It's not all downhill in Switzerland's Engadin St. Moritz - also on offer is tobogganing, snow kiting, cross country skiing and even ice cricket.
The easiest way to get to St. Moritz is flying into Zurich and taking the train. You have to change three times, but the benefit is that at Chur, you join the Glacier Express coming from Zermatt. This takes the famous Albula Railway, a UNESCO World Heritage site, and the views are stunning. The route includes three spiral tunnels, two curved tunnels and four viaducts, the train snaking up and down the mountains to arrive at St. Moritz at 1775m. The lake is frozen and it's dotted with tents in preparation for White Turf - the annual horse races across the ice.
Even though there is great downhill skiing here, I'm here to get a taste of other winter activities. It's a beautiful sunny morning as I take the funicular from Punt Moragl up to 2456m. The views across the St. Moritz valley are stunning and this mountain is mercilessly free of ski-runs. At this time of the morning, pristine snow stretches in all directions and I collect my toboggan from the Hotel Muottas Muragl and pull it to the start of the sledging piste. This is 4.2km non-stop downhill, descends through 700m, with 20 corners - the sign warns that you have to sit on your sledge, rather than going head first.
It's probably 50 years since I've been on a sledge but the design doesn't seem to have changed. You use your feet to steer and stop and hang on tight, one hand on the rope, the other on the rear of the seat. The track has been groomed earlier in the morning and I'm soon hurtling down the slope at great speed. I manage to negotiate the first tight corner but go too fast at the next, crashing into the bank before I can stop. Fortunately I'm unharmed and climb back on and continue my journey.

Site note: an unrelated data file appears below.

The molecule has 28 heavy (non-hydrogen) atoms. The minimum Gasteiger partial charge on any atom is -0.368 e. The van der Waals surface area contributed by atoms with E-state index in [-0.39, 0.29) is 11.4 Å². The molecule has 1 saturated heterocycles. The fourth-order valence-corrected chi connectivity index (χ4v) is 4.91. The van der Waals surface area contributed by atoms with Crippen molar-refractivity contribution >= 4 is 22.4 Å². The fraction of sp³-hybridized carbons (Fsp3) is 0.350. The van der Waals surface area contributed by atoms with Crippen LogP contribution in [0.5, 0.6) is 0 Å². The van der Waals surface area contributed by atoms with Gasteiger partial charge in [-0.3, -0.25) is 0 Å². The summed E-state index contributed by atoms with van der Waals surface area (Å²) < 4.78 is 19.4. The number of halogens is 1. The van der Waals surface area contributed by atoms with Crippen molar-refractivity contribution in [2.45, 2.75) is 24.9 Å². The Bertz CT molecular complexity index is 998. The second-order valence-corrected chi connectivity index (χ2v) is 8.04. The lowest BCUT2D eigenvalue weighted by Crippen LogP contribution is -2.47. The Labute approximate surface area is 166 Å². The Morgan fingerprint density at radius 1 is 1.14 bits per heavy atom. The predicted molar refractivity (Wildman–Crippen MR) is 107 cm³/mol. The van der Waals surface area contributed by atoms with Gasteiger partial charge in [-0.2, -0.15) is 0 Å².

It's exhilarating stuff but, towards the end, it gets steeper and I find myself spinning, end up going down backwards, panic and topple over into the snow. There's no choice but to get back on and I'm soon crossing the finish line, a little bruised but ready for anything else the snow can throw at me.
Further down the road, at Silvaplana, I'm on a frozen lake and am about to tackle snow kiting. Now I'm not the world's best skier so am slightly dubious - I have visions of being carried in the air and plonked down with a bump, breaking both my ankles. In fact, you have to learn to control the kite, before they attach you to skis, or snowboard, so that's the aim of the first lesson. I troop out onto the lake and unpack, taking care not to get the wires tangled or twisted. My teacher gives me a safety demonstration, showing 3 ways you can jettison the kite if you get into difficulty.
We're working in pairs, one person holds the kite on the ground, trying to fill it with air, whilst the other operates the control lines. I'm wearing a harness around my hips and attach the kite to a hook in the centre, at the same time holding the brake line. I give the signal to release and suddenly the kite is in the air, swooping to the left and right and I'm doing my best to stop it plunging to earth. I start being tugged across the snow, but at least I can dig in with my boots and don't move too far.